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In the manufacture of NAND flash (to my understanding):

  1. Wafer is produced
  2. Dies are probed for testing
  3. Dies that pass testing are configured as Tier-1 chips, then packaged.
  4. Dies that fail Tier-1 testing are modified (if possible) so they have reduced capacity, for example a 128 gigabit die has defective sections configured as unavailable yielding a die with 64 gigabit capacity.
  5. Successfully downgraded dies are packaged (for example in TSOP-48) but not marked with the manufacturer logo, part number or serial number.
  6. Finished ICs are sold to manufacturers for use in inexpensive USB Flash Drives.

My question: What is the proper term for these downgraded NAND Flash ICs?

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  • \$\begingroup\$ Well, the process is called binning, not sure if there is a name for the salvaged chips though. \$\endgroup\$ – alex.forencich Feb 29 '16 at 20:56
  • \$\begingroup\$ #5 sounds extremely suspicious to me. Selling a reduced-capacity die is believable, but not putting a logo or a part number on it? Sounds like counterfeit to me. \$\endgroup\$ – Adam Haun Feb 29 '16 at 21:17
  • \$\begingroup\$ IMO, the proper term is "trash". If parts of the array are already failing, their lifetime was way to the low end of the distribution. Since other parts of the same die resulted from the same production processes, it's likely that they have greatly reduced lifetime as well. For arithmetic circuits, degradation due to messed up dopant concentrations might mean the circuit needs higher voltages or can support lower clock speeds, but runs a normal life with those modifications. Flash circuits might merely have reduced speed (acceptable), but reduced lifetime seems very problematic. \$\endgroup\$ – Ben Voigt Feb 29 '16 at 22:56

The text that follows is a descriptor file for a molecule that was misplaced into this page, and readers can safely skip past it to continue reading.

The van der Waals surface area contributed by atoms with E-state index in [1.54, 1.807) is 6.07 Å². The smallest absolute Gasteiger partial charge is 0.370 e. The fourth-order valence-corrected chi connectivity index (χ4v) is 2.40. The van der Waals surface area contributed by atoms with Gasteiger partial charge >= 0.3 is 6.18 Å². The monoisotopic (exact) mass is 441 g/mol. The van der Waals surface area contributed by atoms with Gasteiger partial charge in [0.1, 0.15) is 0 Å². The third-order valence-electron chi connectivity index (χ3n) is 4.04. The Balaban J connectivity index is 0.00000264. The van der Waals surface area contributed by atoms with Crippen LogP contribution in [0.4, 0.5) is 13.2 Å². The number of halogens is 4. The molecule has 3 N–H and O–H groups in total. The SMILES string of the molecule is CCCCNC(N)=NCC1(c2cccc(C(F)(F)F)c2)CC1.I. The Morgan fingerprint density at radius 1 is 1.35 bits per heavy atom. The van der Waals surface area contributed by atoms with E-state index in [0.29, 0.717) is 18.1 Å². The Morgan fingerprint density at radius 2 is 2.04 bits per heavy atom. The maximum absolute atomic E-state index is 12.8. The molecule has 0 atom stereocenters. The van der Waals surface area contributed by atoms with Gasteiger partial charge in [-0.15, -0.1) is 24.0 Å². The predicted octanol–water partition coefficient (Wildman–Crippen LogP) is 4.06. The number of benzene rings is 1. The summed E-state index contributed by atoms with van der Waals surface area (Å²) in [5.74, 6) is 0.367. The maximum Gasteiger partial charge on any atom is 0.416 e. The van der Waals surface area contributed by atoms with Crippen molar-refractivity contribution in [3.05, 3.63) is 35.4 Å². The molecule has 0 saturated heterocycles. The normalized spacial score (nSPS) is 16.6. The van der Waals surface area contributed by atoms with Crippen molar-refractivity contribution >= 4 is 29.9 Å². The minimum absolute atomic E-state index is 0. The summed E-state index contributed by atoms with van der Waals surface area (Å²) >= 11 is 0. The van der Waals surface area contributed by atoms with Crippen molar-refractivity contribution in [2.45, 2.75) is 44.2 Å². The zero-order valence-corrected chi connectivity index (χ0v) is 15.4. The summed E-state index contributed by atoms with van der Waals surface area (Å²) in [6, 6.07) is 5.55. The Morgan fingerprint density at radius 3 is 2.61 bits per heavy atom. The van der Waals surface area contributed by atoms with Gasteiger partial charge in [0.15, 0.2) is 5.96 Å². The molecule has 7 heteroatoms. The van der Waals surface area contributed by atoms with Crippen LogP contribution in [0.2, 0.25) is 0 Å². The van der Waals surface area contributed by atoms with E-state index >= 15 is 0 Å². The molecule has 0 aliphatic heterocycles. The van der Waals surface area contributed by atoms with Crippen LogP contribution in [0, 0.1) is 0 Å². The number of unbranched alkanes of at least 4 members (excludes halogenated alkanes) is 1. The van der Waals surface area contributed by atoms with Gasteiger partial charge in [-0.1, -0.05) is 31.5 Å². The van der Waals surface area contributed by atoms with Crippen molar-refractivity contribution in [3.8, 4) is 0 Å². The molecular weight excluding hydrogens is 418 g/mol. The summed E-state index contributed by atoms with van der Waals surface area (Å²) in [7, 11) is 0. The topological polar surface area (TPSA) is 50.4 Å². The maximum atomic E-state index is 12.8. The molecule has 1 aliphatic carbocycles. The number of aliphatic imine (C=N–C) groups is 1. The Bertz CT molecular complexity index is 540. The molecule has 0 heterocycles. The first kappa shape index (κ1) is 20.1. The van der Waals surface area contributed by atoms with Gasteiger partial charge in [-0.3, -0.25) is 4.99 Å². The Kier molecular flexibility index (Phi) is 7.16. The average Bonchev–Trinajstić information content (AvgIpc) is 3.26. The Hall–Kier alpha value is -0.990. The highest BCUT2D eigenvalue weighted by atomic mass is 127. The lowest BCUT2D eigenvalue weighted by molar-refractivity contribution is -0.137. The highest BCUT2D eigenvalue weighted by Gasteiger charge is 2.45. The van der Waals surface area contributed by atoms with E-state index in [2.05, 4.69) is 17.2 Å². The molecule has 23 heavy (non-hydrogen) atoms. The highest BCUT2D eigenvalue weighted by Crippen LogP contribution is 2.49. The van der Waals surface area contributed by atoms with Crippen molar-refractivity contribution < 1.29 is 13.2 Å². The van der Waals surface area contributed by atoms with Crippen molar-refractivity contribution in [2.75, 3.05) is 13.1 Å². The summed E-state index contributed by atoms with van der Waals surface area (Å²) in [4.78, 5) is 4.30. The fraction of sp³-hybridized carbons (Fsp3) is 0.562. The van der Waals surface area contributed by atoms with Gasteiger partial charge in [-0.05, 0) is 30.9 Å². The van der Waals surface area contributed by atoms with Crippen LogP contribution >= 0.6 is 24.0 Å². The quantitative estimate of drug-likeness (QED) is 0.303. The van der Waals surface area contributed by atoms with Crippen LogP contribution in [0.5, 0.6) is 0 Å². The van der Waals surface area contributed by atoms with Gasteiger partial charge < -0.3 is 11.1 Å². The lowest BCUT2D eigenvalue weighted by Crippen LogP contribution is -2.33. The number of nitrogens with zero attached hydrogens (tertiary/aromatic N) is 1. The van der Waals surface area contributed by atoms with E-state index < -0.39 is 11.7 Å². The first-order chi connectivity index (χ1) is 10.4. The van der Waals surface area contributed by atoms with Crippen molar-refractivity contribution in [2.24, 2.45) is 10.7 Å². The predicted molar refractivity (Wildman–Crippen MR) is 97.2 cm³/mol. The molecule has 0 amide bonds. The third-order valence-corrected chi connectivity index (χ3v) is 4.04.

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The process is called "binning". Production line binning is how things get graded. #1, #2, and #3 are correct, but I've never had experience with #4 on. Also, I don't believe this applies to NAND. In the case NAND, you expect only about 100k writes per gate (or I do anyway), so you move pages as the writes fail.

You can probably find information about this in a "design for test" course that's floating around.

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  • \$\begingroup\$ Helpful, thank-you: I used your keywords and found a document describing "Grade B" for NAND Flash. No manufacturer markings, smaller capacity, but still functional as the specific chip. \$\endgroup\$ – K-Thx-Bye Feb 29 '16 at 21:16

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